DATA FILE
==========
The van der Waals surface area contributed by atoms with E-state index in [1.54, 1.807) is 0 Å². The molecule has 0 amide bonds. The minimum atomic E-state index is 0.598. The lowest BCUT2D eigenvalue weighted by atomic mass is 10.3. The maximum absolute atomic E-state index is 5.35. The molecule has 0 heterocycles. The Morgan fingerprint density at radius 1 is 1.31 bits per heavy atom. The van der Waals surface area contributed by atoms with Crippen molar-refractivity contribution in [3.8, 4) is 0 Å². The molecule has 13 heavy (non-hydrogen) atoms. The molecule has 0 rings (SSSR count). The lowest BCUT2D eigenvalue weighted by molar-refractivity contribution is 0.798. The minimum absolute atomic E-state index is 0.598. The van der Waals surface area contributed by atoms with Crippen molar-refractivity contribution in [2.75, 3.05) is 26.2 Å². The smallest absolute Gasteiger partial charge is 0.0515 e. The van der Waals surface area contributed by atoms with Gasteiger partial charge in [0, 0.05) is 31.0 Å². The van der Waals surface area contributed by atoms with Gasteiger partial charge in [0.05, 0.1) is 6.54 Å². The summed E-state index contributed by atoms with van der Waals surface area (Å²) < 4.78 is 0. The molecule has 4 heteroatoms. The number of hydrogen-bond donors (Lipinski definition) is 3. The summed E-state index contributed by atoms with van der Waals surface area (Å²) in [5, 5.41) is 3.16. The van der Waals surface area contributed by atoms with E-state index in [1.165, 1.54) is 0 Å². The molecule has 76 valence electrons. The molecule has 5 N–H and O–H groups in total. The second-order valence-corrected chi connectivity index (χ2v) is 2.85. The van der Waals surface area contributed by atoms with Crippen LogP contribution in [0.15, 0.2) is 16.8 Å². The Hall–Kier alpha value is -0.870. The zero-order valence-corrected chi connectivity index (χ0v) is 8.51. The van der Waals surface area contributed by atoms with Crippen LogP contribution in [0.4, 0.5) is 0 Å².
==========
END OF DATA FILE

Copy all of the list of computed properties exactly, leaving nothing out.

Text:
The van der Waals surface area contributed by atoms with E-state index in [1.54, 1.807) is 0 Å². The molecule has 0 amide bonds. The minimum atomic E-state index is 0.598. The lowest BCUT2D eigenvalue weighted by atomic mass is 10.3. The maximum absolute atomic E-state index is 5.35. The molecule has 0 heterocycles. The Morgan fingerprint density at radius 1 is 1.31 bits per heavy atom. The van der Waals surface area contributed by atoms with Crippen molar-refractivity contribution in [3.8, 4) is 0 Å². The molecule has 13 heavy (non-hydrogen) atoms. The molecule has 0 rings (SSSR count). The lowest BCUT2D eigenvalue weighted by molar-refractivity contribution is 0.798. The minimum absolute atomic E-state index is 0.598. The van der Waals surface area contributed by atoms with Crippen molar-refractivity contribution in [2.75, 3.05) is 26.2 Å². The smallest absolute Gasteiger partial charge is 0.0515 e. The van der Waals surface area contributed by atoms with Gasteiger partial charge in [0, 0.05) is 31.0 Å². The van der Waals surface area contributed by atoms with Gasteiger partial charge in [0.05, 0.1) is 6.54 Å². The summed E-state index contributed by atoms with van der Waals surface area (Å²) < 4.78 is 0. The molecule has 4 heteroatoms. The number of hydrogen-bond donors (Lipinski definition) is 3. The summed E-state index contributed by atoms with van der Waals surface area (Å²) in [5, 5.41) is 3.16. The van der Waals surface area contributed by atoms with E-state index in [1.165, 1.54) is 0 Å². The molecule has 76 valence electrons. The molecule has 5 N–H and O–H groups in total. The second-order valence-corrected chi connectivity index (χ2v) is 2.85. The van der Waals surface area contributed by atoms with Crippen LogP contribution in [0.15, 0.2) is 16.8 Å². The Hall–Kier alpha value is -0.870. The zero-order valence-corrected chi connectivity index (χ0v) is 8.51. The van der Waals surface area contributed by atoms with Crippen LogP contribution in [0.4, 0.5) is 0 Å².